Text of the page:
Tuesday, August 5, 2008

Tories now think they can reach October 2009

This is from the Hill Times.
This could very well be close to the truth concerning the Liberal's appetite for a fall election. On the other hand the Liberals could very well risk even lowering their reputation even more if they continue rescuing the Conservatives from defeat. The economy is bad now and the Conservatives are not doing any better in the polls so to wait for another year may be disastrous for Liberal prospects as well as allowing the Conservatives to pass even more reactionary legislation.

Tories now think they can reach October 2009, Dion told to cool it
Libs looked at PM's election rallying cry caucus retreat in Quebec City last week and saw bad news for their own party.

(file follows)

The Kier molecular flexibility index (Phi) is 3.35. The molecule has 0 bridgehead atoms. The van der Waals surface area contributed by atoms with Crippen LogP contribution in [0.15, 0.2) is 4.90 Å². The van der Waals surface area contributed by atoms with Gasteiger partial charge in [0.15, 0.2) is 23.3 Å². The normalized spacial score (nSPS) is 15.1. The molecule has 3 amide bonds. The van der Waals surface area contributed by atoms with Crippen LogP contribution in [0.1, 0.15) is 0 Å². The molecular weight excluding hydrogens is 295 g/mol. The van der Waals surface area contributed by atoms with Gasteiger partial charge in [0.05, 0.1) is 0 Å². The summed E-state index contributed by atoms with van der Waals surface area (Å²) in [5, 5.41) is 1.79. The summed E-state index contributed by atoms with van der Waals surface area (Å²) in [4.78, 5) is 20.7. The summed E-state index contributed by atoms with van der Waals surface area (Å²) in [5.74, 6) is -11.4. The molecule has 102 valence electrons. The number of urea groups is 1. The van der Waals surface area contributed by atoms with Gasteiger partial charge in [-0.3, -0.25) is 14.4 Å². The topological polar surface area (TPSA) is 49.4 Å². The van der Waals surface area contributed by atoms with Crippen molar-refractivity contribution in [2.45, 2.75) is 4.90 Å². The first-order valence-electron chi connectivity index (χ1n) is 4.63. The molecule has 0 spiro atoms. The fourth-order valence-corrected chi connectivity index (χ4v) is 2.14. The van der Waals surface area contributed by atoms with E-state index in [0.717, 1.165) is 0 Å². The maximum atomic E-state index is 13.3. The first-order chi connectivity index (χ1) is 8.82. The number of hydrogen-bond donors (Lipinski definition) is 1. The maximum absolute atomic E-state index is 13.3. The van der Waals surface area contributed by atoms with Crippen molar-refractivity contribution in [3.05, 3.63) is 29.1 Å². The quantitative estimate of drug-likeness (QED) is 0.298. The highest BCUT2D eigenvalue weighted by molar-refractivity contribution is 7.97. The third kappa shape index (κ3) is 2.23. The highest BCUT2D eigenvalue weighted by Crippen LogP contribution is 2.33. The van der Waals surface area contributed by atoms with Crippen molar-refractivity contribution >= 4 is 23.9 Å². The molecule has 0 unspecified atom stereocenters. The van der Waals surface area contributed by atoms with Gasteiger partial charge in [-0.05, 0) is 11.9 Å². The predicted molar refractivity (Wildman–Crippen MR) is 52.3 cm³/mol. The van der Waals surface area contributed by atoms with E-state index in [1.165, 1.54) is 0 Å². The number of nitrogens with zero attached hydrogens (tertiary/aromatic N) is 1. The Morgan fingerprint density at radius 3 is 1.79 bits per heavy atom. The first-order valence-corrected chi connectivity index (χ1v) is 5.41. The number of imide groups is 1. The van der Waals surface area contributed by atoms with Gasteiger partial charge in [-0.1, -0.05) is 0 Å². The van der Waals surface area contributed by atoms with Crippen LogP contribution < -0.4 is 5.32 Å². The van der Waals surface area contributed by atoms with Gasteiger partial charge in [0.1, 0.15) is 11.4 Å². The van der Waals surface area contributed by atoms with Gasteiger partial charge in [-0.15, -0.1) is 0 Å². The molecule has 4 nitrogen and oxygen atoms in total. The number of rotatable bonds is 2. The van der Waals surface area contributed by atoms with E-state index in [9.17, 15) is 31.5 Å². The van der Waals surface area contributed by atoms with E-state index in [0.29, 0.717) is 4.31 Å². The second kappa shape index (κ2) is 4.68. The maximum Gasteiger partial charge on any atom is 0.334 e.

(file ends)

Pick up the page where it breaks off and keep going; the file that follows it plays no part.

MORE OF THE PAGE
By Angelo PersichilliTORONTO—Despite the dare and double dare election hysteria unfolding in recent weeks, Liberal Leader St├ęphane Dion has been advised to cool his summertime desire for an early fall election and postpone his encounter with voters and the Conservatives believe Dion will heed the advice. One top Conservative strategist told The Hill Times last week that "now, more than ever, we believe our minority government will reach the end of the legislature." Conservative strategists apparently believe that the Liberals will back down, again, "and–even if they dare, we are not sure the Bloc will follow them," said one Tory source. Obviously, everything is possible in this volatile federal political environment. But the Liberals will most likely make their decision during Dion's meeting of stop strategists at Stornoway, his official residence in Ottawa, on Aug. 12, but the desire for an election doesn't have many takers inside the federal Liberal Party right now. The show put on by the Conservatives last Wednesday night in Saint-Agapit, Que., with the electoral-style rally organized during the national caucus meeting has left some marks within the Liberal strategists. One of them told The Hill Times that "the rally tells us that they are ready to go and we are not." The strategist admitted that "Mr. Harper was of course in a friendly crowd, but we have to consider that he was in Quebec. For the Conservatives to put 2,000 people in the same room in Quebec is bad news for the Liberals." So, while the Conservatives have prepared their strategy for the fall, the one for the Liberals is still up in the air. This week Dion is on holiday and next week he has the meeting with top strategists to set the course for the following months. Unfortunately for Dion his problems are numerous and complicated. There is still quite a bit of disagreement on the most important part of his electoral platforms, the Green Shift, or carbon tax, and the party has financial, fundraising, and organization problems. Dion's also had problems choosing candidates for previous byelections and it won't be easy for him or his shaky organization to handle the process of choosing his candidates before the next election.

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